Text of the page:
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WebMemo #1706 on Russia and Russia and Eurasia

November 20, 2007

Who's Who in Russia's Parliamentary Elections

By

On December 2, an estimated 100 million Russian voters are expected to elect 450 deputies to the State Duma, the Russian Federal Assembly's lower house. Unlike every parliamentary election since 1993, all the deputies will be chosen from the party lists compiled by the leaders of 11 parties formally registered to run in the election. The 450 seats will be distributed on a proportional basis among parties that receive at least 7 percent of the vote.[1]

In Russia, parliament is seriously circumscribed by presidential rule. The Duma is almost completely subservient to the incumbent regime, rubber stamping laws initiated by the Kremlin. At the same time, parliamentary elections are important to the Kremlin, because they retain some semblance of an enduring democratic institution in Russia and indicate that the country belongs to a civilized democratic community. Yet, Russia's electoral process is entrenched in corruption, and the government has curtailed observation by international watchdogs.

Now that President Putin has agreed to lead the pro-government United Russia ticket, the upcoming elections look like a referendum on the credibility of the President and his Cabinet. Since victory is a forgone conclusion, the regime will undoubtedly use the election results as a justification to keep Putin in power. Although Putin is required by the Constitution to step down in early 2008, a resounding victory by United Russia will give him a mandate to promote his protégé to the presidency.

While it should avoid choosing sides in the election, the United States must send the Kremlin a clear message that the integrity of Russia's democratic process will largely determine the direction of its development and the future U.S.-Russian relations.

Peculiarities of Existing Electoral Law and Campaigning

To Russians, parliamentary elections are not as critical as the presidential election. This is a result of many factors, including the Russian Constitution, a feeble civil society, a weak system of checks and balances, dramatic strengthening of the executive branch under President Vladimir Putin, and the Kremlin's control over large parties.

In contrast to the four preceding State Duma elections, the upcoming parliamentary vote will see the electorate's choices significantly restricted. Amendments to the election law have eliminated individual candidates for majority (single mandate) districts. The electoral threshold for political parties was increased from 5 percent to 7 percent, effectively denying representation to supporters of the center-right Union of Right Forces and liberal-left Yabloko. In addition, the mandated minimum voter turnout required for a valid election was abolished.[2] Political parties face tough registration requirements designed by the Justice Ministry and the Central Elections Commission. A Putin-approved law from July 2000 raised the minimum nationwide membership for registered political parties from 10,000 to 50,000; the threshold was just 100 in the mid-1990s.[3] These regulations implicitly favor the parties that toe the Kremlin line, as the authorities tended to turn a blind eye to their manipulations by strong parties. At the same time, the parties critical of the regime, like the Republican Party, headed by independent State Duma deputies Vladimir Ryzhkov and Vladimir Lysenko, were denied registration and are now defending their rights in the European Court of Human Rights.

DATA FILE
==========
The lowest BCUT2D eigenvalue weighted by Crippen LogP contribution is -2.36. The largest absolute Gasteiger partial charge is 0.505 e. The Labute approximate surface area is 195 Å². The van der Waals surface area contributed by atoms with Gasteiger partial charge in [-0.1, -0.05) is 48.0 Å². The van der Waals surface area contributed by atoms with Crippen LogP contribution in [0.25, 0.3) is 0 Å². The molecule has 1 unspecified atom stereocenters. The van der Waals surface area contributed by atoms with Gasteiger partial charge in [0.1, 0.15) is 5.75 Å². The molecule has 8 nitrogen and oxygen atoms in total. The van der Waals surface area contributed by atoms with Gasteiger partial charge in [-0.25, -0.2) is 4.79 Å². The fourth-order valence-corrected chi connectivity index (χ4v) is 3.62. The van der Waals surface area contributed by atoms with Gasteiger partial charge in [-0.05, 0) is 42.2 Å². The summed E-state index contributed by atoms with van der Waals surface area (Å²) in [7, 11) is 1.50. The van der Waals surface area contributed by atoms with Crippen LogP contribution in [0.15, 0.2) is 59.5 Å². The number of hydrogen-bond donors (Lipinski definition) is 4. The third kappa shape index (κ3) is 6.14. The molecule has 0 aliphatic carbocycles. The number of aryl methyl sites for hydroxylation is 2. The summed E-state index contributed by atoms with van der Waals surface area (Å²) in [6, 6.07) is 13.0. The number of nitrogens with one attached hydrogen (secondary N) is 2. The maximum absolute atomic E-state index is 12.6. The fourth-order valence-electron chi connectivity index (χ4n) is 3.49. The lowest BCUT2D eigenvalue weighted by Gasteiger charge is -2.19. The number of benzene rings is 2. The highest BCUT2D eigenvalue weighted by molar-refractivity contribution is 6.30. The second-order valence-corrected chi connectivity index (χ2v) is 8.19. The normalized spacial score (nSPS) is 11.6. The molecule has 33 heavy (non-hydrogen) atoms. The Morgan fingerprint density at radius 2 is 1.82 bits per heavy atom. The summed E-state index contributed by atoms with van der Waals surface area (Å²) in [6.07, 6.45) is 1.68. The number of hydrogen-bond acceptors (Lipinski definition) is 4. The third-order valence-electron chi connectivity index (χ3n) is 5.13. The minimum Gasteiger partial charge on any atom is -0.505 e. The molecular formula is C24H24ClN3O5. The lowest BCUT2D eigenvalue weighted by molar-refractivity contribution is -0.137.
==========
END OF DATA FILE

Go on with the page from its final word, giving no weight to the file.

Still, 11 parties have been registered for the elections: the Agrarian Party of Russia, Civil Force, the Democratic Party of Russia, the Communist Party (KPRF), the Union of Right Forces (SPS), the Party of Social Justice, the Liberal Democratic Party of Russia (LDPR), A Just Russia, Patriots of Russia, United Russia, and Yabloko. Only two to four of them are likely to win seats in the Duma: United Russia, the Communist Party, Just Russia, and LDPR.

Ultimately, the key campaign issues are popular support for Putin and the living standard of the population. Putin and his United Russia are parading the following achievements before the public: high economic growth rates (an average of 6.5 percent for 2000-2007, with 6.7 percent in 2006); a wage surge (13.4 percent in 2006); a pension hike (21 percent in 2007); a spike in appropriations for social services, primarily for education, healthcare, housing, and the depressive agricultural sector; and a rise in defense allocation.[4]

At the same time, the opposition-both on the right and the left flanks-is also in possession of serious trump cards. Inflation has climbed 10 percent this year and eats up the better part of increased incomes. Reforms related to pensions, self-government, and municipal issues fell flat; privatization was aborted. Administrative reforms ended in failure.[5] The government has stepped up its crackdown on business.